Awesome Halloween Light Show With Music!

Introduction: Awesome Halloween Light Show With Music!

About: I love all things programming from making a Led blink on a arduino, to controlling a whole Christmas light show from my phone with raspberry pi and other hardware. If you'd like to see the light show, check ou…

For this project, i made a Halloween light display with some special lights called RGB pixels that are synchronized to 4 Halloween songs. If you would like to see these light shows and future ones, go here. This light show can be difficult to build if you don't know a lot about the tech im talking about and can be expensive (mine was $450+). You also should plan your display out about 2 months in advance. I've been working on mine since May. If this all sound really difficult, i have a little easier and cheaper way of building a display using a arduino and relays that you can build for this Halloween. It was made for Christmas lights, but you can change out the red, green, and white lights with green, orange, and purple lights. It also costs less than $50 and still is a neat little light show, but not as cool as the RGB pixels version. Here's that project: Light show. Now if you do deicide to try this project, make sure you have lots of time before Halloween. If you don't, you could build this for a Christmas light show if you have time for that. This project will be about the basics of what you need and how to build it. I will put links to projects that go more in depth about the steps.


A pixel controller


12v or 5v power supply

A good powerful computer (windows 10 is fine, older ones are harder to use)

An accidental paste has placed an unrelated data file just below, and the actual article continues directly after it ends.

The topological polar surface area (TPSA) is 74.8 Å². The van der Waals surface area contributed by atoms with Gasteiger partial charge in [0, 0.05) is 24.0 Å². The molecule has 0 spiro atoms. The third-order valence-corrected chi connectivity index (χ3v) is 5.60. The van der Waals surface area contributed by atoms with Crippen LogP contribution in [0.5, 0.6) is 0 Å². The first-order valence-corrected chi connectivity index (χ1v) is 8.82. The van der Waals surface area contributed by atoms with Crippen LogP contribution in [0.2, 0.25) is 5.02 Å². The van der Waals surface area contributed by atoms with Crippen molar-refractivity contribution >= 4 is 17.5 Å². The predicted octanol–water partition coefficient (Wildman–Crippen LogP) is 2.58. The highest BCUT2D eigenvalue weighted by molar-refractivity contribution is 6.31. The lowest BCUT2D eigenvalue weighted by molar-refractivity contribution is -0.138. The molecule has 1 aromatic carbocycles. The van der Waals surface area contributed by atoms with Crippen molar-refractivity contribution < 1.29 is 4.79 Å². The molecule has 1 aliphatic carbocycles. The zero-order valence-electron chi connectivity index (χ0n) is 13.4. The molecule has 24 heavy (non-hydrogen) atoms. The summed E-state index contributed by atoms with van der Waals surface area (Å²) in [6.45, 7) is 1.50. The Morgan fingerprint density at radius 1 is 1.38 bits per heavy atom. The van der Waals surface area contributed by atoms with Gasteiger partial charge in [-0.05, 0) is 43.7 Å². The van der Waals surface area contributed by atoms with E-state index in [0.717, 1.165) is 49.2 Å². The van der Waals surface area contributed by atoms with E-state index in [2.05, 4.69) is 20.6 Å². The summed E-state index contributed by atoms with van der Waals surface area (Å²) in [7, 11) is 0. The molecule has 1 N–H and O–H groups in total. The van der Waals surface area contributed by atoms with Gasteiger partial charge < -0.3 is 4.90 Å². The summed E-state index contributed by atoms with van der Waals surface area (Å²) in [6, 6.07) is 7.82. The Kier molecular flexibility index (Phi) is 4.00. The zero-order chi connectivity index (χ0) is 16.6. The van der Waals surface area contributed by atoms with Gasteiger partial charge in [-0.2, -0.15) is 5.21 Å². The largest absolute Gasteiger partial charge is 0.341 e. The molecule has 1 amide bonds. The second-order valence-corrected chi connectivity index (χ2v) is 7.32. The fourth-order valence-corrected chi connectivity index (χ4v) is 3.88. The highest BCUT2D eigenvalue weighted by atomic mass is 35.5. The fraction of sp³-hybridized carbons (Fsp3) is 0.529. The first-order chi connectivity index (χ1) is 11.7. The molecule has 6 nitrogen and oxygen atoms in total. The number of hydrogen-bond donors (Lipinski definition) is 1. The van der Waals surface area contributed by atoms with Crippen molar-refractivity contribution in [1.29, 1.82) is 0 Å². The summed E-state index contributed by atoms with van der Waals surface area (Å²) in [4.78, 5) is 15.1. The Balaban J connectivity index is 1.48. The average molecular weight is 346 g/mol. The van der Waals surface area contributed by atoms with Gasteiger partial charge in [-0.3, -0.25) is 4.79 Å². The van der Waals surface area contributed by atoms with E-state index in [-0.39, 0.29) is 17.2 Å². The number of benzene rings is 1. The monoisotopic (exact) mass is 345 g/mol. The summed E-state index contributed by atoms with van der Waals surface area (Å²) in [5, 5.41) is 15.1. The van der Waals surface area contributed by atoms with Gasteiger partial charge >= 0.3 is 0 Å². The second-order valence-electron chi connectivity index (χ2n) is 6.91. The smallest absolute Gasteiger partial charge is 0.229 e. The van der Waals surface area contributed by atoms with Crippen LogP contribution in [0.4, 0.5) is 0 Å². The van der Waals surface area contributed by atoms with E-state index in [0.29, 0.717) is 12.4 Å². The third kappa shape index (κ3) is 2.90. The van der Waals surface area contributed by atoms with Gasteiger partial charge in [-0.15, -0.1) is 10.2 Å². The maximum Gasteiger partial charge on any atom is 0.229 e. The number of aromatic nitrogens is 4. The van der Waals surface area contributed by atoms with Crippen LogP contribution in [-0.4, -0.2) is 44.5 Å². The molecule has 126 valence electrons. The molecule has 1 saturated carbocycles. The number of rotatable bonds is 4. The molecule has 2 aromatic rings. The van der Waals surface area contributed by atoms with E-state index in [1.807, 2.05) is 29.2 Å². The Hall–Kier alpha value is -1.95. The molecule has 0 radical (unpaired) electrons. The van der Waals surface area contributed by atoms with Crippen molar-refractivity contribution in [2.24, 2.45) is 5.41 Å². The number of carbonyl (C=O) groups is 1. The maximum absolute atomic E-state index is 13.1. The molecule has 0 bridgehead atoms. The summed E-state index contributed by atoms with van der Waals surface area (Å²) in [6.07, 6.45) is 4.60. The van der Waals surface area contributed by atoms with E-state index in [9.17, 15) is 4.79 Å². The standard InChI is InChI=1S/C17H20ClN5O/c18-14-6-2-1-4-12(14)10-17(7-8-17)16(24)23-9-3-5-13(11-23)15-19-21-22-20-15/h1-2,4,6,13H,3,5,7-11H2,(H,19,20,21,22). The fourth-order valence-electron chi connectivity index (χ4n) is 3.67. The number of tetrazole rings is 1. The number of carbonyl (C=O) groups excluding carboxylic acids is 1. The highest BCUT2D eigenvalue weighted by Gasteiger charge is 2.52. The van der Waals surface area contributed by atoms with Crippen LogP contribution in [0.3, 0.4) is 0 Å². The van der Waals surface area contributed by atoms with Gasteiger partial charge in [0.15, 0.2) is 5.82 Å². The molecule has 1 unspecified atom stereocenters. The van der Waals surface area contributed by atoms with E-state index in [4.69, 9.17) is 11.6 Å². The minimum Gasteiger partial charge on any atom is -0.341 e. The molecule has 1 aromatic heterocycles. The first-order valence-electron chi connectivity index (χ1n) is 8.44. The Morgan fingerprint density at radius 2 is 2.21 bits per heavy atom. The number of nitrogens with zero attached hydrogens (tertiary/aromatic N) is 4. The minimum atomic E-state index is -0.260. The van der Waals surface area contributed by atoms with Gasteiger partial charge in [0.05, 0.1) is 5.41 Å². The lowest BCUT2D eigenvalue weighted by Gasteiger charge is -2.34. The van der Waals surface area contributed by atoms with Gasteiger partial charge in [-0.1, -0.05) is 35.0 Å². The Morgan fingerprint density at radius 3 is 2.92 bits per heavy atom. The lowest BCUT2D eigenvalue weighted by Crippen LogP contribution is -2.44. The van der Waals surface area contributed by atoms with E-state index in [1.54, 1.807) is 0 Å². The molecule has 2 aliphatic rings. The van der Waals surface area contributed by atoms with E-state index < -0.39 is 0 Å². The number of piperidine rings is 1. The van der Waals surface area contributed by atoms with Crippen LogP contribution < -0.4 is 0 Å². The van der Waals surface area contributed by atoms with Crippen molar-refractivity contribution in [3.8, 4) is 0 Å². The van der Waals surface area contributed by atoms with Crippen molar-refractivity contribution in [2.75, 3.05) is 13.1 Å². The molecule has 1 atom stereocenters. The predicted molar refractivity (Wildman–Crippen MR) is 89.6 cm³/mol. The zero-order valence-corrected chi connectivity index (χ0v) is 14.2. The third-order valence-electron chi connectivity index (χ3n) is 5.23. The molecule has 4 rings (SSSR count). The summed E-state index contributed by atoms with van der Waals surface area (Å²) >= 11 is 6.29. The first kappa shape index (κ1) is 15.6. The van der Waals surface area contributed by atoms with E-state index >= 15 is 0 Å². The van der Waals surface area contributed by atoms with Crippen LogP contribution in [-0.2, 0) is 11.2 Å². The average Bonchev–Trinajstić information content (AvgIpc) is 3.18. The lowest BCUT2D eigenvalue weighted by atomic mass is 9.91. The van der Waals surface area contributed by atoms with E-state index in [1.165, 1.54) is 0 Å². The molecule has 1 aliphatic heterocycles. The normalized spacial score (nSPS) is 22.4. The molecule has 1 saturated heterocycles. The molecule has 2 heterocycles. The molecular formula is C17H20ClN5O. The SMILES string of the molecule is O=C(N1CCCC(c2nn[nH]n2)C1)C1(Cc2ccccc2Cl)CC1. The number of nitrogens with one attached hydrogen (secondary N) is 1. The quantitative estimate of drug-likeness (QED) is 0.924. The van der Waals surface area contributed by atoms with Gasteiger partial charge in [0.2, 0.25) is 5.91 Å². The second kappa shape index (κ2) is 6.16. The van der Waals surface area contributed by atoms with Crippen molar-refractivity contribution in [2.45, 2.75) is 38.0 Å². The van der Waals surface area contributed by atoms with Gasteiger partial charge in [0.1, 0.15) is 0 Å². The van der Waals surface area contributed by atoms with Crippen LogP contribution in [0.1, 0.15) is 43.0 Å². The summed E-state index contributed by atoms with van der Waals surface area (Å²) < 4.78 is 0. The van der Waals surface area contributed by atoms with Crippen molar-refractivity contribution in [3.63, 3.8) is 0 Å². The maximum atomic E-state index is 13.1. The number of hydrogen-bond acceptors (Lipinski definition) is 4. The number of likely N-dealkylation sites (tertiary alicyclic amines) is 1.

A second, less powerful computer such as raspberry pi 3 or 4, beagle bone black, or a standard computer.

FM transmitter or speakers (you only need this if you are using music with your lights)

16-20 awg wire 3 core.

some other tools and hardware

other Halloween decoration (optional)

Step 1: Getting to Know the Tech/planning Your Display

So why are RGB pixels so much cooler then regular Halloween/Christmas lights? Basically each individual light can change any color it wants and can be different from the rest. So the 1st light can be green, the 2nd can be purple, the 3rd can be off, and the rest are flashing between blue and red. See, you can do any pattern you want with these lights unlike normal lights that are all on 1 color, or all off. For more about these lights and how they work, go here. Even though the title says Christmas, you can change the colors so it looks more Halloweeny (if that's a word!). I highly recommend you read that before you continue in this instrucable. Now planning out your display. You should completely know what you want to do at least 2 months advance from when you want the lights on for the public. I started 5 months in advance! (that was a bit overkill) You should know how many lights you want in your show, how you want them setup, and what day(s) you want them on. The reason you should know this is because 99.999% of the stuff you need is bought online and sometimes from china, which means waiting weeks till your stuff arrives.

Step 2: Making a Sequence/setting Up Controllers

So from here on out, i will be assuming you know a little bit about RGB pixels and the electronics it uses. If you don't know a little bit about using this stuff PLEASE read this instuctable before you go on here or it will look like im talking in a foreign language. So once you have your show planned out and all your electronics with you, begin sequencing a song in xlights or your show sequencer of choice. Make sure you use Halloween songs and Halloween colors (orange green purple etc.) If you don't know how to sequence a song, read this: building a light show part 2: xlights. Once you have your sequence(s) ready, setup falcon player on your raspberry pi, or beagle bone. If you are using xschedule, check this video out: how to use xschedule. If you don't know how to setup falcon player, read this: building a light show part 3: falcon player. Now once you have setup falcon player (or xschedule) with your sequences. Setup your controller. I dont have a instrucable on how to do this (yet). But i can recommend a video to you if your are using falcon controllers. falcon controller setup. Now that you have finished that, you can move on to the next step.